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Is your CRM ‘shelf ware’?

As part of our Research led sales excellence approach

We conduct a twice annual review of learning from research journals, partners, competitors and clients / client projects.
One theme which emerged from the clear majority of clients is the difficulty in getting sales people to use CRM systems.
We have looked at successful projects and current research to bring you some insights into this challenge.
We are indebted to Brandon Bruce for writing a very short but punchy and useful book entitled “The Shelfware Problem: A Guide to CRM adoption”.
The term “shelf ware” sums up the problem beautifully. The author quotes 2 hard hitting statistics: Gartner projects the CRM market value will be £36 Billion in 2017, while Forrester Research found that 49% of CRM projects fail. That’s a lot of cash wasted!
The upside for CRM is massive: Customer insight, pipeline management, forecasting, internal co-ordination, performance coaching – the list goes on. So, what can we do to make it work? Here are 4 hacks to help!


Three essential stakeholder groups

Many complaints we heard were along the lines of “We can’t trust the data sales people enter…” or “what will we do if sales people leave with their customer contacts not in CRM?”. The focus here is on what management get. We rarely heard clients say, “We are concerned if our CRM helps customers” or “The CRM is not helping sales people coach themselves”.
In other words, the CRM was designed with only management in mind.
As far back as 2009, Boujena et al, showed that customers can value good CRM, (Journal of Personal Selling & Sales Management) and yet very few systems seemed to be designed with customers in mind! Ironic, considering the “CRM” acronym! There are 3 vital stakeholder groups in CRM.

The CRM should provide value for all 3 so they are motivated to interact and use it. Some examples:

  • Can a sales person get really useful insights into how they can be more effective? Save time? Prioritise which customers to work with?
  • Can a customer ask a sales person what’s happening about their order, and get an instant, useful response during a meeting?
  • Can managers get a good view of the opportunities in play and support them accordingly?

Improvements can be made by changing reporting, data fields or derived data to add value for each group. If you are lucky enough to be scoping a CRM now, make double sure you really dig into what each stakeholder group will value.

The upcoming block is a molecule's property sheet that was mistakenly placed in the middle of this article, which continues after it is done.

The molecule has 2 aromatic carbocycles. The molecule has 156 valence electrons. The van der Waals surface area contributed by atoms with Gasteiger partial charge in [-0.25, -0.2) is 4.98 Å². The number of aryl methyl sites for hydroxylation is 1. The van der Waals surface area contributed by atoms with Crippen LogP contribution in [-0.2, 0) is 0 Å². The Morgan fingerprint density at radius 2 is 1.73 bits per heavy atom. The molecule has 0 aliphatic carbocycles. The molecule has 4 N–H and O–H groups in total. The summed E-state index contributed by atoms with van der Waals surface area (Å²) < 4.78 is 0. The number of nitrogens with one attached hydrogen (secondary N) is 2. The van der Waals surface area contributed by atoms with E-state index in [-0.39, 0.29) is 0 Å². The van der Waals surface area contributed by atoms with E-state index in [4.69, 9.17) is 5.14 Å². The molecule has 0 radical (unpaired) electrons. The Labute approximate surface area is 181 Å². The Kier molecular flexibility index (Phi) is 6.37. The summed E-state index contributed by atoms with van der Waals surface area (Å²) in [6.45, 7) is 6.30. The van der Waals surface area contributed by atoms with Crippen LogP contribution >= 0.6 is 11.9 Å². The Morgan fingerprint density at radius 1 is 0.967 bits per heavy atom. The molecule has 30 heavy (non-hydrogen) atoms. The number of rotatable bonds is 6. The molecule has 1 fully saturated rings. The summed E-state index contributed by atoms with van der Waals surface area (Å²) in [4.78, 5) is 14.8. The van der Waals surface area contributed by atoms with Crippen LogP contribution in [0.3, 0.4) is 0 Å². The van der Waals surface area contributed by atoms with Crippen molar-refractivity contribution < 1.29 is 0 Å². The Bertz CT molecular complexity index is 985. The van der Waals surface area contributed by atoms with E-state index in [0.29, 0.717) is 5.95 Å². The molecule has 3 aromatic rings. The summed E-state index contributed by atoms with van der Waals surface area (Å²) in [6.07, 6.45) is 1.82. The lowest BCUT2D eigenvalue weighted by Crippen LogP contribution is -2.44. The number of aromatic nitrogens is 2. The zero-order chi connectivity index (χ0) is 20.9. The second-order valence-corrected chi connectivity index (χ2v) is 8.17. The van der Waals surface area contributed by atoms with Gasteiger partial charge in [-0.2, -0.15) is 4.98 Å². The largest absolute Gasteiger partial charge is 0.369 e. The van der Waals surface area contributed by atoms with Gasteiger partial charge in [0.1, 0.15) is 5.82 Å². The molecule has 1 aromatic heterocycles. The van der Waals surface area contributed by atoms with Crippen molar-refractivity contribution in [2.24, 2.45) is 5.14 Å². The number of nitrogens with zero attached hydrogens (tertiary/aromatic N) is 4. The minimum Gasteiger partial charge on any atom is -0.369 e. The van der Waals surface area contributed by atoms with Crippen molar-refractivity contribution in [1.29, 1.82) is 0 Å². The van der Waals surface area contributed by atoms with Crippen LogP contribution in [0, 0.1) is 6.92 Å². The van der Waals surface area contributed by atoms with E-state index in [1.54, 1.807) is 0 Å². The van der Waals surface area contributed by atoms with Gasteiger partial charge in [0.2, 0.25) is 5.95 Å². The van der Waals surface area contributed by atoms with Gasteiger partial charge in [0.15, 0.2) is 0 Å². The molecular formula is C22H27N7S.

What does CRM adoption actually mean?

Brandon Bruce makes the point in the book that we should take care in measuring adoption. Do we need every field, including the FAX number to be filled in for 100% adoption? Wasting sales people’s time to collect data is, well, a waste of time!
Instead, we should be focusing on the measures that really matter and adapting as the system evolves. This means going out to listen to sales people on the ground: What is working? What is causing frustration? Who is using the system the most? Why?


 CRM Training: Potentially the most boring use of a day ever 

Reflect for a moment on the training that the sales team had.
Firstly, did they actually have good training?
Were they left to get on with it?
If they did have training, how engaging was it?
And has follow up training been provided?
We cannot expect people to use a system they don’t understand. Ongoing training is vital, but watch out for whole day sessions with 80 PowerPoint screenshot slides: Who’d be motivated by that?
Today we have lots of ways of delivering training which is more valuable at point of use: Videos, virtual classrooms, FAQs, podcasts etc. And competitions can be used to encourage sales teams to change behaviour regarding CRM. Why not include 1-hour refresher training in sales meetings, followed by a competition to add leads and contacts in the shortest possible time?


 Use the crowd

Research by Widmier et al in 2003, published in the Marketing management journal, discovered the importance of using champions within the sales-force to drive adoption. Respected peers make for much stronger influencers than distant managers in HQ.
Involving key sales people in the planning and implementation of CRM pays dividends. Why not ask these people to deliver training to their peers? Train them to be superusers so they can field questions about CRM from their peers.


Summary: The CADCAM argument

Imagine an engineer today going to their employer saying, “err please can I use paper and ink pens to design part of the new product?” They would be laughed out of the building. CRM is the sales profession’s equivalent of CADCAM. Every one of our clients without exception uses CRM. Any sales person not using CRM is going to find it very hard to find a new job if they don’t embrace this technology.
At the same time, the community of users for CADCAM work together to make it a hugely powerful system that offers much higher value than paper and ink.
Whichever stakeholder group we are in, it’s up to us to make our organisation’s system work: It’s at the heart of our competitive advantage.

  Brandon Bruce “The shelfware problem: a guide to CRM adoption”